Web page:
PARIS — Stellantis and Renault Group will focus on launching compact and midsize vehicles in 2022, with key models that include the Renault Megane E-Tech Electric, the Alfa Romeo Tonale and the Dacia Jogger.
Others include the Chinese-built Citroen C5X, the Maserati Grecale, the Renault Austral (replacing the slow-selling Kadjar) and a widely rumored coupe/crossover based on the compact Peugeot 308, which itself was renewed at the end of 2021.
Another potential reveal is a new Opel Insignia based on Stellantis rather than General Motors architecture, although it may not launch until 2023 or later.
One exception to the compact trend is a small Jeep, slotting below the Renegade, that would go into production in Poland in mid-year.
In recent years, the two groups focused on small cars, with new versions of mainstays such as the Renault Clio and Captur, the Dacia Sandero, the Peugeot 208 and 2008, and the Opel Corsa and Mokka.
But now they are turning to the higher-margin compact and midsize segments. The ongoing semiconductor shortage has only added to their importance, as automakers allocate chips to more-profitable vehicles.
Renault CEO Luca de Meo has made compact vehicles the centerpiece of his revival plan, as he seeks to shift the group’s revenue stream away from the current 70 percent that comes from small cars.
Stellantis and Renault are also sidelining a number of once-popular nameplates and models.
In addition to the Kadjar, Renault is halting production of the Talisman sedan and has pared down the Espace minivan lineup to just two trim levels. It’s also unlikely that the Scenic and Grand Scenic minivans will continue past 2022, although de Meo has suggested the nameplate could live on. None of these vehicles has a hybrid drivetrain, meaning their emissions weigh on Renault’s fleet average.
Dacia has revamped its lineup to eliminate the Dokker van (Renault will take over the group’s van activities) and Lodgy minivan, whose slot will be filled by the Jogger.
Stellantis’ two French minicars, the Citroen C1 and Peugeot 108, will also exit, after the group handed over a joint venture factory at Kolin, Czech Republic, to Toyota. The Citroen C4 SpaceTourer minivan is also leaving the market. As with Renault’s models to be discontinued, they are also unhybridized.
Notably, after a flurry of full-electric vehicle launches in 2020-21 to meet new emissions requirements, the pace is expected to slow somewhat until 2025, the next step down in the EU’s CO2 targets.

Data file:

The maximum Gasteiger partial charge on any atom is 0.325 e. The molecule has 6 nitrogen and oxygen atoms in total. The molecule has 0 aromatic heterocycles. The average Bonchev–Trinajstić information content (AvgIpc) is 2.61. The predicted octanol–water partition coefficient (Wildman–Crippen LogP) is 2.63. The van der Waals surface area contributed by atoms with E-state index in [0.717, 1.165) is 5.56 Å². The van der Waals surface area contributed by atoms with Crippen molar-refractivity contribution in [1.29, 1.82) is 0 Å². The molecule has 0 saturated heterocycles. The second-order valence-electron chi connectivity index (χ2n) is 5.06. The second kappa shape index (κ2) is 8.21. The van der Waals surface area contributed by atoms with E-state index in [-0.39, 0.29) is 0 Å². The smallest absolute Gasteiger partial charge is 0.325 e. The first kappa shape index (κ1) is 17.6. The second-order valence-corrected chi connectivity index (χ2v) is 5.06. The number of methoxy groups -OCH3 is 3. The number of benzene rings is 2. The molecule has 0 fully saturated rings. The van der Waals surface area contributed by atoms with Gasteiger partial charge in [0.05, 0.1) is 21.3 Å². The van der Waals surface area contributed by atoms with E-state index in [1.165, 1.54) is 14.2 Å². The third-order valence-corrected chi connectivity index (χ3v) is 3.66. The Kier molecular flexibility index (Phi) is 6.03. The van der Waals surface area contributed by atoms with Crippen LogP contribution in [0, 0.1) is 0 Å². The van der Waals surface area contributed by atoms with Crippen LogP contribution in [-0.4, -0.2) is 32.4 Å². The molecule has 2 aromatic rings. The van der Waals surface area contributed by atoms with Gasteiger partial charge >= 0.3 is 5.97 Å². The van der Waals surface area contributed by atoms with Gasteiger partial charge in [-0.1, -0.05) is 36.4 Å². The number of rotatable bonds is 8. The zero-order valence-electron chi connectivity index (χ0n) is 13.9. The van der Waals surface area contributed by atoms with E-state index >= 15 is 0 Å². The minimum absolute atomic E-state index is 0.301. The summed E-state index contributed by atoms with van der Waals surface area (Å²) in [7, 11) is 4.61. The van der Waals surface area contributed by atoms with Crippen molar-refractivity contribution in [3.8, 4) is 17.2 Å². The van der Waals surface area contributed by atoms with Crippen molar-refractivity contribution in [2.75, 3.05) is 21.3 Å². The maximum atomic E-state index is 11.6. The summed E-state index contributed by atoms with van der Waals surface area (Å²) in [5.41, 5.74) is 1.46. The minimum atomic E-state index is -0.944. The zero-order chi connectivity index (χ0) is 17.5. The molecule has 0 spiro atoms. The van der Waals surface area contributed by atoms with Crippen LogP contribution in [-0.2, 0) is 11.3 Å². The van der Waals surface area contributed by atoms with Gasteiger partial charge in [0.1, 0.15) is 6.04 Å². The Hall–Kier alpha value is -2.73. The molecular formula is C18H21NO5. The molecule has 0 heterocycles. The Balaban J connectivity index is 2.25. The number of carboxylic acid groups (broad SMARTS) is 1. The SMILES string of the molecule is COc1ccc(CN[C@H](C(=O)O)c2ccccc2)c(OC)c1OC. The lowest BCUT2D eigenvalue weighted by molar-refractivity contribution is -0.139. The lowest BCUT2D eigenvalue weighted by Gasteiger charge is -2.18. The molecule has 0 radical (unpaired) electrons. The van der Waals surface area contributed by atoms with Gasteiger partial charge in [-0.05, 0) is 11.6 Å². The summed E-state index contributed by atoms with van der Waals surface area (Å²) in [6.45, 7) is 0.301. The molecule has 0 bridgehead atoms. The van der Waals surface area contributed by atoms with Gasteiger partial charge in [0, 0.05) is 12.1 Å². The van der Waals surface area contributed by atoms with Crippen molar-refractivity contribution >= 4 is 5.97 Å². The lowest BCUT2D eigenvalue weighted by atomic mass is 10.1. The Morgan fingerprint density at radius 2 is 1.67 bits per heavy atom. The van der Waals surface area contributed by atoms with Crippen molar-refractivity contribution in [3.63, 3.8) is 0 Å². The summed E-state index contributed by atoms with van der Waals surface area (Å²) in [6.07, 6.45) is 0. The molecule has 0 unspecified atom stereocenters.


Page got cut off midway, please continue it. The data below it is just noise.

Here’s what we know about Renault’s and Stellantis’ 2022 plans:
Renault Megane E-Tech Electric: This key compact model is only the brand’s second dedicated full-electric passenger car, after the Zoe (the Twingo EV is a derivative of the internal combustion model). It will launch in the first quarter of the year with two power levels and two battery capacities.
Renault Austral: The compact Kadjar SUV (a sibling to the Nissan Qashqai) has failed to keep pace with rivals in one of Europe’s largest segments, so Renault is retiring the nameplate in hopes of a fresh start. The Quashqai itself was overhauled in 2021, so Renault’s timetable to launch the Austral in 2022 seems feasible. It features a new, hybridized powertrain range.
Dacia Jogger: Renault’s budget brand is set to play a bigger role in the group’s fortunes, and Dacia hopes to again catch lightning in a bottle with the Jogger, a compact-sized seven-seat crossover based on an extended version of the group’s small-car platform.
Citroen C5X: An intriguing midsize fastback sedan with SUV cues that replaces a gap in Citroen’s lineup. It was shown last spring but won’t appear until spring 2022, imported from China. For non-European markets, Citroen will launch the New C3 small crossover; another potential international debut is a four-door sedan version of the compact Citroen C4 to replace the C-Elysee.
Alfa Romeo Tonale: A long-delayed — an official reveal is now set for March — compact SUV that will complement the midsize Stelvio in the brand’s lineup. Alfa Romeo, now led by former Peugeot boss Jean-Philippe Imparato, is in recovery mode, and a successful Tonale launch would set the tone for his leadership.
Maserati Grecale: Another model hit by a delay, attributed to the semiconductor shortage, the Grecale will slot below the Levante and compete with the BMW X3 and Porsche Macan.
Peugeot 308 coupe crossover: This unconfirmed but widely reported model could be called the 4008. The surprisingly strong-selling Renault Arkana (imported from South Korea) has shown the mainstream viability of this body style, previously seen only on premium vehicles.
Small Jeep: This is expected to be built on the Stellantis CMP/e-CMP platform, but that architecture might need to be modified to accept four-wheel or all-wheel drive, a Jeep hallmark. It will be built at Tychy, Poland, by the second half of this year, ahead of small models from Fiat and Alfa Romeo expected in 2023.
Other rumored reveals include the next generation Opel Insignia midsize, based on Stellantis’ EMP2 platform, and the next-generation Peugeot 3008, already announced in full-electric form and set to start production in 2023. Renault is likely to show a concept or even pre-production version of the 4ever, a small electric crossover that would pair with the buzz-generating Renault 5 that is due by 2024.
One other thing to watch for in 2022 is the Stellantis future product plan, set to be revealed on March 1, which could shed more light on models from Fiat, Jeep, Lancia and Alfa-Romeo. Fiat and Lancia were starved of investment and new models in the final years of the Fiat Chrysler Automobiles group, and Stellantis CEO Carlos Tavares needs to broaden their lineups to reach the economies of scale and synergies promised to Stellantis investors.